There's some new information on the Canal Park
front today, starting with the news that Olin
has been chosen from a group of seven invited applicants to create a new design for the park. They are the firm behind the National Gallery's sculpture garden and the Air Force Memorial (on the hill above the Pentagon), and are currently working on the new levee system at 17th and Constitution.
The new design will still focus heavily on low-impact design features and stormwater management abilities, with hopes that the park could be a "zero net energy" project through the placement of solar panels on lightpoles and perhaps even neighboring buildings. (I asked if there were going to be 30-foot-tall windmills, but the answer was no.) The stormwater management aspects could extend to future neighboring buildings as well, perhaps by capturing the HVAC condensation and/or stormwater runoff. There's also likely to be a new pavilion and cafe that weren't in the original design, as well as the possibility of building a fountain that could also be an ice skating rink in the winter.
The schedule to completion, though, is not a short one--preliminary designs were not part of the RFP process, and it's expected that the design and permitting process could take between 10 months and a year, which would put the start of construction in early 2010. Because of the extensive infrastructure work that needs to be done beneath the park site (for not only the park but the eventual surrounding Capper apartment buildings), the estimated length of construction would be about a year, putting the opening date in 2011.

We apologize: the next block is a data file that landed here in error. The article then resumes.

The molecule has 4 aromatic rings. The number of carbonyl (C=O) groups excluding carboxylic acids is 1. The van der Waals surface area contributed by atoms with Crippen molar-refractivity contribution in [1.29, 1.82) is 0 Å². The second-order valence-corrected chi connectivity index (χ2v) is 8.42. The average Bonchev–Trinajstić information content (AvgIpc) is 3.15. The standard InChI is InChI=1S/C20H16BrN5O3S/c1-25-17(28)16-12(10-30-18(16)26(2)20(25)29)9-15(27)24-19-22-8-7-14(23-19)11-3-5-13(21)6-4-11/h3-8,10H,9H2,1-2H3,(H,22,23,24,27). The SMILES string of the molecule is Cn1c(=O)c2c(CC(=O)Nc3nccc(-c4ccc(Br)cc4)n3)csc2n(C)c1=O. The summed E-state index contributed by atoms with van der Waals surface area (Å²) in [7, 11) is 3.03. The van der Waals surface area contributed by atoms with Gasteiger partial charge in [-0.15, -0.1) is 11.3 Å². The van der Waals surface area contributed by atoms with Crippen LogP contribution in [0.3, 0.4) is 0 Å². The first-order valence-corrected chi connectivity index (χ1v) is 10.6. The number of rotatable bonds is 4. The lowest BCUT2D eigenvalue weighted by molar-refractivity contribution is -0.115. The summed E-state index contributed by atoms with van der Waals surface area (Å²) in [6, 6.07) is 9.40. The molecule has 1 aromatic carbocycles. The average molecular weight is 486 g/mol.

But, for now, all anyone wants to know at this point is when the school buses will be gone, right? Construction on the new lot out at DC Village is apparently nearly complete, with "April" now being offered as the date when the buses can move to their new home, but will it happen? Perhaps there ought to be a Farewell to the Buses Pool--put your guess for the date when the buses drive off for good in the comments, and we'll see who comes closest. (And maybe we'll also have the first official JDLand reader gathering on the day the buses leave, so everyone can stand on the corner and sing "Na Na Na Na, Hey Hey Goodbye" while waving them down the road.)
On the bright side, permits are already in the works so that, once the buses are gone, the three blocks will be cleared, graded, and sodded, to allow for use as a park while the design process is underway.
My Canal Park page
is pretty moldy right now (I've been on strike from updating it), but you can check it out to see how little it's changed in the last six years.